Lesson: Verb Tense - Perfect Tenses

Comment on Verb Tense - Perfect Tenses

how about " After June learned to drive, she felt more independent."
gmat-admin's picture

That would be fine, since the order in which the events occurred is obvious (as noted at 8:00 in the video)

Amazing video. Was searching for something of this kind.

When do we use "would have" in a sentence?
gmat-admin's picture

We use "would have" in a type of conditional sentence called "third conditional"

More here: https://www.gmatprepnow.com/module/gmat-sentence-correction/video/1179

Hi Brent,
Referring to the sentence at 06:50, is it incorrect to say "Prior to 1995, Harry visited Peru several times." ?
gmat-admin's picture

Yes, that's acceptable because we can be certain that the visiting occurred before 1995. This idea of eliminating "had" is discussed at 7:15 in the video.

Hello Brent,
Why is it possible to say "Warren will have arrived at work before his boss gets out of bed." since the the boss gets out of bed in the future and I would suggest to use the will-future. So my suggestion is: "Waren will have arrived at work before his boss will get out of bed".
Thank you again and best
Eric
gmat-admin's picture

Hi Eric,

Your suggested sentence is also fine.

The sentence "Warren will have arrived at work before his boss gets out of bed" is also fine because it use the simple present tense ("gets"), which can describe a repeated or habitual action (which may or may not be happening now).

Cheers,
Brent

Hi Brent,

Will the fence painting example work the following way?

Fred had painted the fence red first, buy Amy has painted it white ever since. (or)
Fred had painted the fence red first, but Amy has been painting it white ever since.
gmat-admin's picture

Both are grammatically correct, but the second sentence uses more words than are necessary. That is, "been" does not add any value to the sentence.

Cheers,
Brent

Hey Brent,
In the last sentence 'On May 29, Brat will have served as Mayor for 3 years' both the actions are occurring at same time i.e May 29 and 3 years of serving. So why future perfect tense?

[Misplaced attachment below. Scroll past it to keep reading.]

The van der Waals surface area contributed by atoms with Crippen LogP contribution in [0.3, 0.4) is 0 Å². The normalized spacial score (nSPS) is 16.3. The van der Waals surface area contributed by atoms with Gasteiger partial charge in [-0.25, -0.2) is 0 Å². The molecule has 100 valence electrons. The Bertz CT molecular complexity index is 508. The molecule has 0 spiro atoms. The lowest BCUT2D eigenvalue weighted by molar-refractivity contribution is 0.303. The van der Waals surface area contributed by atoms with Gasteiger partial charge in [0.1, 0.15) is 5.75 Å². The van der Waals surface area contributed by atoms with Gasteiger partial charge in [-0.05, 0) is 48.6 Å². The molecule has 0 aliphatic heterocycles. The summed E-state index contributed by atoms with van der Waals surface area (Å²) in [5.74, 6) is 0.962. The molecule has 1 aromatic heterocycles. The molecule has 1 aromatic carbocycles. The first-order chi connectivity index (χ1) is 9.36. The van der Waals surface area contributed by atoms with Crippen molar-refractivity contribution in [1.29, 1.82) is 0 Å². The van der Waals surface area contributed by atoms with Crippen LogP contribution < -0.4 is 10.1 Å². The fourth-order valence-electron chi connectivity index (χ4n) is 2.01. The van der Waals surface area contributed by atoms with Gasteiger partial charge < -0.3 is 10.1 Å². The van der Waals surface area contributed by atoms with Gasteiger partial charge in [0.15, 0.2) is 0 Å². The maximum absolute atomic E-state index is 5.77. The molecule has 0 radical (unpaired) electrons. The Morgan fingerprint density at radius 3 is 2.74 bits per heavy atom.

gmat-admin's picture

"May 29th" and "3 years of serving" both occur in the future. However, the event "3 years of serving" will end on May 29th.

Since the future event of "serving 3 years" will end before the future event of "May 29th", we need future perfect tense.

That is, BEFORE May 29th, we cannot yet say that Bart has served for 3 years. However, at the very moment May 29th arrives, we can say that Bart has served for 3 years. So, at the moment May 29th starts, the 3 years of service has been completed.

Does that help?

Cheers,
Brent

That helps. Thanks!

“Cranston is one of a number of celebrities who have sworn off giving autographs, which can have a monetary value.”

Hi Brent,

Is the sentence above correct all round in grammar and structure. Are the modifiers and tenses being used correctly? Thanks!
gmat-admin's picture

I think the sentence is fine.
I like the use of "which," because we're talking about Cranston's autographs, and "which" just tells us a little more about those autographs (they have monetary value)

Cheers,
Brent

Thanks for the lessons.

Please is it okay to say "Since 1973, Frank's diner has been providing a free soda with every burger"
gmat-admin's picture

That sentence is a little wordy (although not necessarily grammatically incorrect) since the word BEEN adds no value. We could just say, "Since 1973, Frank's diner HAS PROVIDED a free soda with every burger"

Please is it correct to say "Prior to 1995, Harry visited Peru several times" ?
gmat-admin's picture

Yes, that sentence is acceptable since "PRIOR TO 1995" clearly indicates the order of past events.

Hi Brent! With regards to the sentence "Fred had painted the fence first, but Amy has painted it ever since" - Couldn't this mean that Fred had completely painted the fence before, but Amy is now painting on top of it?
gmat-admin's picture

Yes, the sentence could very well have that meaning. However, if we want to use the past perfect HAD PAINTED, the other past action ("Amy painting" must be fully completed in the past).

However, in the original sentence, we have the present perfect tense "Amy HAS PAINTED," which means the action (of Sue painting) may continue into the future. In other words, Sue's painting is not necessarily an action that was COMPLETED in the past.

As such, the original sentence is incorrect.

Does that help?

Cheers,
Brent

Hi Brent with reference to Past Perfect tense could you help me figure out if there's any error in the below sentence: John called because he wanted to share with me an important news.
gmat-admin's picture

That sentence is perfect OTHER THAN the inclusion of "AN important news"

It should read "John called because he wanted to share with me important news."

Cheers,
Brent

Hi Brent,

In the below question, I did not understand the usage of 'were' and 'would have' together in the sentence.

https://gmatclub.com/forum/britain-s-representative-government-in-which-citizens-vote-for-lawmakers-285687.html
gmat-admin's picture

Hi Jalaj,

If it's okay with you, let's stick with Official SC questions from now on.
You'll find thousands of official SC questions here: https://gmatclub.com/forum/gmac-official-guides-the-master-directory-lin...

Cheers,
Brent

Hi Brent!
This is a minor thing.
At 9:21, you said "HAD PAINTED" is present perfect tense
I'm sure you must have implied PAST PERFECT ? Am I correct ?
gmat-admin's picture

Good catch!!
You're absolutely right. I should have PAST PERFECT tense.
Thanks!!

Cheers,
Brent

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